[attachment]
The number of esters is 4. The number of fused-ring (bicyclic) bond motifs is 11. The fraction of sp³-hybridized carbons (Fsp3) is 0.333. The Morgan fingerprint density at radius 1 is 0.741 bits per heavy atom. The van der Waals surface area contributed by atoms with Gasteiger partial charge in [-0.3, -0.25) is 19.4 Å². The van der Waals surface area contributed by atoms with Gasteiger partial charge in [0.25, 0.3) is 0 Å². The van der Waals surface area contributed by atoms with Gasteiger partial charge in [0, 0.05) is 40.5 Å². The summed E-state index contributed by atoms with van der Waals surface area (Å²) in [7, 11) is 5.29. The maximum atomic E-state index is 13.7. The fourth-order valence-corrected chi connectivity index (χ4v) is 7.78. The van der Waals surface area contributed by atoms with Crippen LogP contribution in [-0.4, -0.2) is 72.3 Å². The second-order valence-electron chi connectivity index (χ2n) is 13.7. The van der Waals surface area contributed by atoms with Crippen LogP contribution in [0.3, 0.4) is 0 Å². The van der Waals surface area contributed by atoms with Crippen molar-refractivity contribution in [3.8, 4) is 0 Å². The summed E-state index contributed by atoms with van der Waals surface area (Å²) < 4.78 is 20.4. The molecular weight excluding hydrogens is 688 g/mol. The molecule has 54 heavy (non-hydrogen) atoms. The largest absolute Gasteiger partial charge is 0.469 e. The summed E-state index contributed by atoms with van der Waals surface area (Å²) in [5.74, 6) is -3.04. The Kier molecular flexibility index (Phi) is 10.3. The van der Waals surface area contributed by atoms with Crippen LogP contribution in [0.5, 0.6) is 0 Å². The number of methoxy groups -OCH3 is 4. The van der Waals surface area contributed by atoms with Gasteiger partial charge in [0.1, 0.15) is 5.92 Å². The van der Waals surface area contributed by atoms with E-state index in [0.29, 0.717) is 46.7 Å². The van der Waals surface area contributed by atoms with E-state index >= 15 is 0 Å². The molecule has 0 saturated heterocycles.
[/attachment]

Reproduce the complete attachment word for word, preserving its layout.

The number of esters is 4. The number of fused-ring (bicyclic) bond motifs is 11. The fraction of sp³-hybridized carbons (Fsp3) is 0.333. The Morgan fingerprint density at radius 1 is 0.741 bits per heavy atom. The van der Waals surface area contributed by atoms with Gasteiger partial charge in [-0.3, -0.25) is 19.4 Å². The van der Waals surface area contributed by atoms with Gasteiger partial charge in [0.25, 0.3) is 0 Å². The van der Waals surface area contributed by atoms with Gasteiger partial charge in [0, 0.05) is 40.5 Å². The summed E-state index contributed by atoms with van der Waals surface area (Å²) in [7, 11) is 5.29. The maximum atomic E-state index is 13.7. The fourth-order valence-corrected chi connectivity index (χ4v) is 7.78. The van der Waals surface area contributed by atoms with Crippen LogP contribution in [-0.4, -0.2) is 72.3 Å². The second-order valence-electron chi connectivity index (χ2n) is 13.7. The van der Waals surface area contributed by atoms with Crippen LogP contribution in [0.3, 0.4) is 0 Å². The van der Waals surface area contributed by atoms with Crippen molar-refractivity contribution in [3.8, 4) is 0 Å². The summed E-state index contributed by atoms with van der Waals surface area (Å²) < 4.78 is 20.4. The molecular weight excluding hydrogens is 688 g/mol. The molecule has 54 heavy (non-hydrogen) atoms. The largest absolute Gasteiger partial charge is 0.469 e. The summed E-state index contributed by atoms with van der Waals surface area (Å²) in [5.74, 6) is -3.04. The Kier molecular flexibility index (Phi) is 10.3. The van der Waals surface area contributed by atoms with Crippen LogP contribution in [0.5, 0.6) is 0 Å². The number of methoxy groups -OCH3 is 4. The van der Waals surface area contributed by atoms with Gasteiger partial charge in [0.1, 0.15) is 5.92 Å². The van der Waals surface area contributed by atoms with E-state index in [0.29, 0.717) is 46.7 Å². The van der Waals surface area contributed by atoms with E-state index >= 15 is 0 Å². The molecule has 0 saturated heterocycles.